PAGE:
Are Protein Shakes Safe For Children To Drink? What To Consider

Protein is essential for all of us, especially young children who are in the throes of different stages of development. The health of our skin, hair, blood, organs, muscles, and much more, all depend on protein. A lack of protein in a child's diet can increase their risk of fatigue, bone and joint pain, delayed growth, and lowered immunity, among other health concerns (per Abbott). However, this doesn't automatically mean that caregivers need to ramp up a child's protein intake with supplements.

Data shows that 1 in every 7 children between the ages of 6 and 13 are not getting enough protein — but what's considered enough? Generally speaking, kids ages 1 to 3 are recommended to get 13 grams of protein daily. For children between the ages of 4 and 8, 19 grams of protein each day is recommended. Older kids ages 9 to 13 should aim to consume 34 grams of protein daily.

Children who are underweight or highly selective in their food preferences may benefit from drinking protein shakes if approved by their pediatrician (per WebMD). However, if your child is already getting the protein that they need, giving them extra in the form of protein shakes can potentially be unsafe.

Excess protein may cause gastrointestinal problems

As previously mentioned, there are cases in which a child may not be getting sufficient amounts of protein in their daily diet. Oppositely, however, sports nutrition specialist and registered dietitian Diana Schnee told the Cleveland Clinic that many children are getting more than enough. "In most Western countries, children already get two to three times the protein they need daily," she stated. "It's uncommon for a child to need extra."

Even if a child is working their muscles every day playing sports, if they are eating a well-rounded diet, they are likely getting their protein needs met. Therefore, drinking protein shakes would add more protein than necessary, which can be hard for a child's body to break down. Whey protein powder is particularly popular and can potentially prompt digestive discomfort and diarrhea in children who are lactose intolerant (per WebMD). Children with lowered immunity may also be particularly susceptible to digestive issues related to increased protein intake. This is because certain ingredients, such as stimulants, are often found in protein powders. These ingredients can cause digestive discomfort but are not always listed on the label due to a lack of government regulation around supplements.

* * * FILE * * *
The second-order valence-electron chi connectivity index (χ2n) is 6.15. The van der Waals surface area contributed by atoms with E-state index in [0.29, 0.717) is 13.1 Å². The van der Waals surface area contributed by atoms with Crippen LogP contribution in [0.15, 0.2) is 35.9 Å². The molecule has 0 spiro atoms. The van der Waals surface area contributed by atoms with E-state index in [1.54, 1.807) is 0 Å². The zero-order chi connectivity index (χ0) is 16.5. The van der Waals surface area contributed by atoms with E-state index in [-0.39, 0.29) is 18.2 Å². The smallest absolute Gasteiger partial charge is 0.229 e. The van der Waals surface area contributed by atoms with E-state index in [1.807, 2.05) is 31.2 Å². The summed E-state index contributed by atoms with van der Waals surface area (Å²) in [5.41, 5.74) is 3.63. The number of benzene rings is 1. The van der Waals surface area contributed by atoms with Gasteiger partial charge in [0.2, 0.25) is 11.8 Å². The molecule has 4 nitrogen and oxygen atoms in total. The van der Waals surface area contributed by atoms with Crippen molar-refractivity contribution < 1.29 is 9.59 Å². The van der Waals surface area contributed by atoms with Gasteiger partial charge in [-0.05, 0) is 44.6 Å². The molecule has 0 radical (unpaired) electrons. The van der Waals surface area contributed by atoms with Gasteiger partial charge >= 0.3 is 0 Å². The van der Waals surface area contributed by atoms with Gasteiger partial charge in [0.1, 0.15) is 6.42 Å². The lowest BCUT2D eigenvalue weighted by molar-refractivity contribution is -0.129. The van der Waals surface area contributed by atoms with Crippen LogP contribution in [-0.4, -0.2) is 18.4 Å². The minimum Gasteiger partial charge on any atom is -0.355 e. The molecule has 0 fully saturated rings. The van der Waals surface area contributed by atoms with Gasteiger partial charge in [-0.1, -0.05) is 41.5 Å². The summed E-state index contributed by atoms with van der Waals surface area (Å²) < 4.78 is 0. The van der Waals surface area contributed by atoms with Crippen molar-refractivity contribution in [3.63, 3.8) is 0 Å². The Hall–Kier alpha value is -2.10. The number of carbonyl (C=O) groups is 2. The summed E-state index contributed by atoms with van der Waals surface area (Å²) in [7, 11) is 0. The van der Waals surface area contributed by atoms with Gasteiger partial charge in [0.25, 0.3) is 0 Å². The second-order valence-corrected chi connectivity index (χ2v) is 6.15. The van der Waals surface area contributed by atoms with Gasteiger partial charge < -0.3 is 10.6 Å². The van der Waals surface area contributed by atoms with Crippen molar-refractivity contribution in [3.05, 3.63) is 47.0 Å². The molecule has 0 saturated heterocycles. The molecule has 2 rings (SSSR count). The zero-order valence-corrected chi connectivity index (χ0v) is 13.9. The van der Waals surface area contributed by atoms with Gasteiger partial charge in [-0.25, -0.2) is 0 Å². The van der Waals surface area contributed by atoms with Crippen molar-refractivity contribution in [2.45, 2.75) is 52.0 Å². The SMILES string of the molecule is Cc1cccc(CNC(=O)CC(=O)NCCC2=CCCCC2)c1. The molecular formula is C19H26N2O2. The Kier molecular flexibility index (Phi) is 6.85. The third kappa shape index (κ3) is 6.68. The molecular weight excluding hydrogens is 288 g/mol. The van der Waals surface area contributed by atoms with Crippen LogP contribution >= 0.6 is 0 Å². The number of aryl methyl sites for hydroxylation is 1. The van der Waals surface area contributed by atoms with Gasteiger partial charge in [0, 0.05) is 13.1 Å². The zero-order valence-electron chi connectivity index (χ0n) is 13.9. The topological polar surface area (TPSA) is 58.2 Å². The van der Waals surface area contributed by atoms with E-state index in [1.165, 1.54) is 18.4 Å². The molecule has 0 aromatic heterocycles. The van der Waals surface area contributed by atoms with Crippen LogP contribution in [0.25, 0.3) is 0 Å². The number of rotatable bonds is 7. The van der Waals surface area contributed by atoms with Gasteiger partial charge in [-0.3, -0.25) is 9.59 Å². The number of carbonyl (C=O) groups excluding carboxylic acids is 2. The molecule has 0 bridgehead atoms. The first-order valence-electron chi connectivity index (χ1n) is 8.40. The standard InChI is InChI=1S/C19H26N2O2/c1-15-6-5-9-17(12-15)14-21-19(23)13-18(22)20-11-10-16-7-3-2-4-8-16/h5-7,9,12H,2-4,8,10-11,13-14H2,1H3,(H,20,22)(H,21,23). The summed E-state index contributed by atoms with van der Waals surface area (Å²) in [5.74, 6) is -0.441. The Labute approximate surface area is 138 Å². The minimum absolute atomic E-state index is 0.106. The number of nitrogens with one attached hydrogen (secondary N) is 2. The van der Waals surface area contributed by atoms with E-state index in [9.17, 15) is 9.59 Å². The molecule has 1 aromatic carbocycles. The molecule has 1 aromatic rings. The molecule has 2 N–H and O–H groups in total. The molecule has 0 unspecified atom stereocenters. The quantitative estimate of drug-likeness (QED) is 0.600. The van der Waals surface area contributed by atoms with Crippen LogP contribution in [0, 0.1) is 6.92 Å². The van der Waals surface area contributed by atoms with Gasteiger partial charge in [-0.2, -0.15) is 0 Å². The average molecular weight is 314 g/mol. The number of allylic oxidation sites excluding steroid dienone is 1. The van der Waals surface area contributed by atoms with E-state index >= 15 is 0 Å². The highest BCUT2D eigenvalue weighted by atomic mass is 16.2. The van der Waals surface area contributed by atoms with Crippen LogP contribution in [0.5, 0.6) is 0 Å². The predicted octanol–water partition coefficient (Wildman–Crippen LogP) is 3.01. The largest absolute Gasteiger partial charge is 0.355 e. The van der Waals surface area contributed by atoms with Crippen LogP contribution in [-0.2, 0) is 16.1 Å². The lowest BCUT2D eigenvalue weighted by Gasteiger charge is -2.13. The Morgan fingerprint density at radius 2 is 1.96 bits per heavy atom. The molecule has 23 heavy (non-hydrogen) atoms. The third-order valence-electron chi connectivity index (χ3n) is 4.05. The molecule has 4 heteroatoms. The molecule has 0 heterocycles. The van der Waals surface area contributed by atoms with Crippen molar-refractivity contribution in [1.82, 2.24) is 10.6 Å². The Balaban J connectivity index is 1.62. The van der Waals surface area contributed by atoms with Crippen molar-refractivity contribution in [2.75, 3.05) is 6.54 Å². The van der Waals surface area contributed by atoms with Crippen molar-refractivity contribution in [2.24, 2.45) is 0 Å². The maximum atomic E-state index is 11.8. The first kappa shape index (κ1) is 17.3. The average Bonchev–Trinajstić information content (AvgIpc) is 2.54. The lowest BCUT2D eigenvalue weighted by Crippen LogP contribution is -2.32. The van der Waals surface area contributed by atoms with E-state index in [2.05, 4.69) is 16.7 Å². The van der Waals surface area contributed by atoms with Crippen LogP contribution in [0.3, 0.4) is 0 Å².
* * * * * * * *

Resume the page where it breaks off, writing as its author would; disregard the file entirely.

It can also increase children's risk for some health issues

Aside from an upset stomach, ingesting excess protein on a regular basis can also lead to weight gain in children and potential related health issues (per WebMD). In more serious cases, too much protein can impact a child's organ function, particularly the liver and kidneys. This can increase a child's risk of kidney stones and dehydration and may negatively affect the body's nutrient absorption process.

When it comes to protein intake, healthy children are often better served through diet than protein shakes. Incorporating seafood, lean meats, eggs, dairy products, beans, lentils, and other legumes into a child's diet can help ensure they're getting the protein that they need. On the other hand, if a child exhibits symptoms of decreased immunity, slowed growth, or hunger on a regular basis, talk to their doctor. A physician can help determine whether a child may be experiencing a protein deficiency.